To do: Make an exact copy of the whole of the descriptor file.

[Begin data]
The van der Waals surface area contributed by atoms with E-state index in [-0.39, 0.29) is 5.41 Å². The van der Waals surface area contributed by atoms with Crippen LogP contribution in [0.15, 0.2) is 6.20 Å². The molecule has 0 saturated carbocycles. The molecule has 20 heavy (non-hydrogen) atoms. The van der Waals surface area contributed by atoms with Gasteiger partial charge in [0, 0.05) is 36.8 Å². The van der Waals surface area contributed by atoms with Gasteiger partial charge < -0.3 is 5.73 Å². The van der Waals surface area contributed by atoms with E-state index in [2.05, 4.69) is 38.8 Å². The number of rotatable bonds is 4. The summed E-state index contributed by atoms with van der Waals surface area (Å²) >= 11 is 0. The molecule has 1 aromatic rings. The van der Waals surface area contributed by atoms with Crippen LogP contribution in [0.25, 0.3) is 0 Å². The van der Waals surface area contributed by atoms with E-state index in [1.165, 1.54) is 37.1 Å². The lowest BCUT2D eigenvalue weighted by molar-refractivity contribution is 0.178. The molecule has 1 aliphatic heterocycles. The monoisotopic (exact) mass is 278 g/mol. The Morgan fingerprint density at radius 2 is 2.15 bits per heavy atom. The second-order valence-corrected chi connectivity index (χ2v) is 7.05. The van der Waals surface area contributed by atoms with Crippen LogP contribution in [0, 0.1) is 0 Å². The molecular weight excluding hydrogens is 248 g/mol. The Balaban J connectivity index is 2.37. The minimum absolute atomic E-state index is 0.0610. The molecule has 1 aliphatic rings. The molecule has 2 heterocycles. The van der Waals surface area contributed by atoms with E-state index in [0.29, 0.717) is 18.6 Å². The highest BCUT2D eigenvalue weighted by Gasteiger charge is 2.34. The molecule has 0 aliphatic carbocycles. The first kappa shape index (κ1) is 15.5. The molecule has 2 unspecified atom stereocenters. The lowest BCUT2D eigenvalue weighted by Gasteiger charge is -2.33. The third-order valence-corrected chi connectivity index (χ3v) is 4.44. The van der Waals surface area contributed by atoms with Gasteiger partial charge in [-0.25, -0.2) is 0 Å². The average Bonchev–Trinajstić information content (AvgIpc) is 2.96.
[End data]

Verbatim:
The van der Waals surface area contributed by atoms with E-state index in [-0.39, 0.29) is 5.41 Å². The van der Waals surface area contributed by atoms with Crippen LogP contribution in [0.15, 0.2) is 6.20 Å². The molecule has 0 saturated carbocycles. The molecule has 20 heavy (non-hydrogen) atoms. The van der Waals surface area contributed by atoms with Gasteiger partial charge in [0, 0.05) is 36.8 Å². The van der Waals surface area contributed by atoms with Gasteiger partial charge < -0.3 is 5.73 Å². The van der Waals surface area contributed by atoms with E-state index in [2.05, 4.69) is 38.8 Å². The number of rotatable bonds is 4. The summed E-state index contributed by atoms with van der Waals surface area (Å²) >= 11 is 0. The molecule has 1 aromatic rings. The van der Waals surface area contributed by atoms with Crippen LogP contribution in [0.25, 0.3) is 0 Å². The van der Waals surface area contributed by atoms with E-state index in [1.165, 1.54) is 37.1 Å². The lowest BCUT2D eigenvalue weighted by molar-refractivity contribution is 0.178. The molecule has 1 aliphatic heterocycles. The monoisotopic (exact) mass is 278 g/mol. The Morgan fingerprint density at radius 2 is 2.15 bits per heavy atom. The second-order valence-corrected chi connectivity index (χ2v) is 7.05. The van der Waals surface area contributed by atoms with Crippen LogP contribution in [0, 0.1) is 0 Å². The molecular weight excluding hydrogens is 248 g/mol. The Balaban J connectivity index is 2.37. The minimum absolute atomic E-state index is 0.0610. The molecule has 1 aliphatic rings. The molecule has 2 heterocycles. The van der Waals surface area contributed by atoms with E-state index in [0.29, 0.717) is 18.6 Å². The highest BCUT2D eigenvalue weighted by Gasteiger charge is 2.34. The molecule has 0 aliphatic carbocycles. The first kappa shape index (κ1) is 15.5. The molecule has 2 unspecified atom stereocenters. The lowest BCUT2D eigenvalue weighted by Gasteiger charge is -2.33. The third-order valence-corrected chi connectivity index (χ3v) is 4.44. The van der Waals surface area contributed by atoms with Gasteiger partial charge in [-0.25, -0.2) is 0 Å². The average Bonchev–Trinajstić information content (AvgIpc) is 2.96.